In honor of culture smorgasboard The Saboteur, the French and Irish mix, mingle, and defeat Nazis in this tres bizarre take on the classic Shepherd’s Pie. That’s right, I’m bringing fusion cooking up in here. I was joined by a very special guest “sous” for this post.
That’s right, my mom dropped by! After a trip to the Marietta Square’s farmer’s market, mom and I whipped up some champagne mojitos and tackled this recipe together. By the way, we used a mojito mix from Mo’ Mint. Check them out!
Since it’s a bit of a monster, let’s get started. I’ve never made Shepherd’s Pie, so I turned to one of my favorite sources of inspiration: Alton Brown. If you would like to try your hand at a more classic rendition of this recipe, you can find Alton Brown’s complete version here.
Shepherd’s Pie au Gratin
Hardware: Mandolin (optional, I just like it for the potatoes), 11″x7″ baking dish, micro-plane grater (if you are going to use a nutmeg seed), saute pan, and stock pot.
(Potato au Gratin will follow)
- 2 Tbs. canola oil
- 1 cup chopped onion
- 2 carrots, peeled and diced small
- 2 cloves garlic, minced
- 1 1/2 lbs. ground lamb
- 1 tsp. kosher salt
- 1/2 tsp. freshly ground black pepper
- 2 Tbls. all-purpose flour
- 2 tsps. tomato paste
- 1 cup chicken broth
- 1 tsp. Worcestershire sauce
- 2 tsps. freshly chopped rosemary leaves
- 1 tsp. freshly chopped thyme leaves
- 1/2 cup fresh or frozen corn kernels
- 1/2 cup fresh or frozen English peas
Preheat your oven to 400(F).
Place the canola oil into the saute pan and set over medium high heat. Give the oil some time to heat up, and then add the onion and carrots and saute just until they begin to take on color, approximately 3 to 4 minutes. Add the garlic and stir to combine.
After about a minute, add the tomato paste, chicken broth, Worcestershire, rosemary, thyme, and stir to combine.
Bring to a boil, then reduce the heat to low. Cover the deliciousness and let that simmer for 10 minutes or until slightly thickened.
Add the corn and peas, and spread the whole shabang into the baking dish.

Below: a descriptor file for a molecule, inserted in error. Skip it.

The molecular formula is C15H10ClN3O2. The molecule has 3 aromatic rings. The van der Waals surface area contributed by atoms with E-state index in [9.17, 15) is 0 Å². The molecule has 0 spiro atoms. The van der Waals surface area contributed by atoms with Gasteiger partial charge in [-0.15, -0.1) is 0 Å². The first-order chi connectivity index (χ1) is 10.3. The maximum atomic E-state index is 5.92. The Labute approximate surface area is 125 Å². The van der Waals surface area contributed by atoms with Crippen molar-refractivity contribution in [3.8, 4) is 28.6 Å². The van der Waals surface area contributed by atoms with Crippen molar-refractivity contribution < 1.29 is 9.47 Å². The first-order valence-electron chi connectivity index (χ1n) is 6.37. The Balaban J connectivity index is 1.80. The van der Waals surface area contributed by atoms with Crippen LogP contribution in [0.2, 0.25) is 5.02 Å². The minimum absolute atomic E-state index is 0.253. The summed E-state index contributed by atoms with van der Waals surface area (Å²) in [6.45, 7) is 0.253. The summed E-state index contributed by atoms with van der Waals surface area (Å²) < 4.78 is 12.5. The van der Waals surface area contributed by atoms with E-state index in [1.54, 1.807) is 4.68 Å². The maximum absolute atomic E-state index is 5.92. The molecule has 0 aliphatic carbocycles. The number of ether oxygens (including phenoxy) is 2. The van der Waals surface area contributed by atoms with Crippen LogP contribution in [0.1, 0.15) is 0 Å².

Potato au Gratin Topping
- 1 tsp. unsalted butter
- 4 cups heavy cream
- 2 tsps. salt, divided
- 1 tsp. freshly ground black pepper
- 2 sprigs thyme
- 1/2 tsp. fresh ground nutmeg
- 3 lbs. white or Idaho potatoes, peeled and cut into 1/4-inch slices
- 8 oz. Gruyere, grated
Place the cream in the stock pot and bring to a simmer over medium-high heat.
Add the salt, pepper, thyme, and nutmeg, and stir well. Add the potatoes, adding more cream if necessary to completely cover the potatoes. Lower the heat to medium-low and simmer for about 10 minutes, or until the potatoes are almost fork tender
Remove from the heat.
Filling and Topping
Using a slotted spoon, transfer 1/3 of the potatoes with some of the cream to the prepared dish of Shepherd’s pie filling, forming an even layer across the top of the lamb mixture. A lot of cream still carries over with the potatoes, so the slotted spoon helped me control how much cream got into the overall dish.
Top with 1/3 of the cheese, and continue layering the potatoes and cheese, ending with cheese on top.
Roast the dish for about 30 minutes, or until everything is golden brown and bubbly.
Remove to a cooling rack for at least 15 minutes before serving. I served mine with a small dash of Worcestershire on the plate. I really liked Alton’s use of the stuff, and the edible garnish just looked nice to me, too.
Get ready to bare your teeth for the next review!